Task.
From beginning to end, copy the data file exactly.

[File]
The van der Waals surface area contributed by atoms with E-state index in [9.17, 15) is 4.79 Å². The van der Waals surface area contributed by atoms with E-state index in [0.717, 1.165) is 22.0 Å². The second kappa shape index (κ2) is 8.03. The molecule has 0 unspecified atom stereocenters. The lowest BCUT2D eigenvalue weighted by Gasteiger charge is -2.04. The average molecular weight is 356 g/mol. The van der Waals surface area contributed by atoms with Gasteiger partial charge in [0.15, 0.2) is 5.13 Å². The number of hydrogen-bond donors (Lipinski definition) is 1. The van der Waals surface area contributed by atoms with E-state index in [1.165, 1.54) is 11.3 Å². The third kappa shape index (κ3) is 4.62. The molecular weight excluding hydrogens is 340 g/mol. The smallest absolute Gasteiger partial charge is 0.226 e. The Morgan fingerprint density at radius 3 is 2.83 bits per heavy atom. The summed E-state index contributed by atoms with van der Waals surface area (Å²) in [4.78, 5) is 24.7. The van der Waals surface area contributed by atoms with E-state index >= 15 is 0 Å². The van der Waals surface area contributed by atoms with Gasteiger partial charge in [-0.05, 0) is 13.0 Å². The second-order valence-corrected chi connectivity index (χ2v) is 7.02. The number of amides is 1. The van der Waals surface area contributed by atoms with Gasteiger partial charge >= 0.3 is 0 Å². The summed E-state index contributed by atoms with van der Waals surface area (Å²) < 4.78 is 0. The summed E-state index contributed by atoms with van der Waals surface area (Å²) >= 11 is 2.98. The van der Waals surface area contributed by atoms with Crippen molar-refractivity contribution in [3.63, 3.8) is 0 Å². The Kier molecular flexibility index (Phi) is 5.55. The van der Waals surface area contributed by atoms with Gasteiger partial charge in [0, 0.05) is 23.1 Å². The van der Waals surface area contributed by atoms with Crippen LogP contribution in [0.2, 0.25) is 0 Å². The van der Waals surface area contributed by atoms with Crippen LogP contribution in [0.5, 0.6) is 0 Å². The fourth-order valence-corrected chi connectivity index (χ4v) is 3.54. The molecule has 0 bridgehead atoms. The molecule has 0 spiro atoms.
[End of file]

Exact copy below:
The van der Waals surface area contributed by atoms with E-state index in [9.17, 15) is 4.79 Å². The van der Waals surface area contributed by atoms with E-state index in [0.717, 1.165) is 22.0 Å². The second kappa shape index (κ2) is 8.03. The molecule has 0 unspecified atom stereocenters. The lowest BCUT2D eigenvalue weighted by Gasteiger charge is -2.04. The average molecular weight is 356 g/mol. The van der Waals surface area contributed by atoms with Gasteiger partial charge in [0.15, 0.2) is 5.13 Å². The number of hydrogen-bond donors (Lipinski definition) is 1. The van der Waals surface area contributed by atoms with E-state index in [1.165, 1.54) is 11.3 Å². The third kappa shape index (κ3) is 4.62. The molecular weight excluding hydrogens is 340 g/mol. The smallest absolute Gasteiger partial charge is 0.226 e. The Morgan fingerprint density at radius 3 is 2.83 bits per heavy atom. The summed E-state index contributed by atoms with van der Waals surface area (Å²) in [4.78, 5) is 24.7. The van der Waals surface area contributed by atoms with E-state index >= 15 is 0 Å². The van der Waals surface area contributed by atoms with Gasteiger partial charge in [-0.05, 0) is 13.0 Å². The second-order valence-corrected chi connectivity index (χ2v) is 7.02. The number of amides is 1. The van der Waals surface area contributed by atoms with Gasteiger partial charge >= 0.3 is 0 Å². The summed E-state index contributed by atoms with van der Waals surface area (Å²) < 4.78 is 0. The summed E-state index contributed by atoms with van der Waals surface area (Å²) >= 11 is 2.98. The van der Waals surface area contributed by atoms with Crippen molar-refractivity contribution in [3.63, 3.8) is 0 Å². The Kier molecular flexibility index (Phi) is 5.55. The van der Waals surface area contributed by atoms with Gasteiger partial charge in [0, 0.05) is 23.1 Å². The van der Waals surface area contributed by atoms with Crippen LogP contribution in [0.2, 0.25) is 0 Å². The van der Waals surface area contributed by atoms with Crippen LogP contribution in [0.5, 0.6) is 0 Å². The fourth-order valence-corrected chi connectivity index (χ4v) is 3.54. The molecule has 0 bridgehead atoms. The molecule has 0 spiro atoms.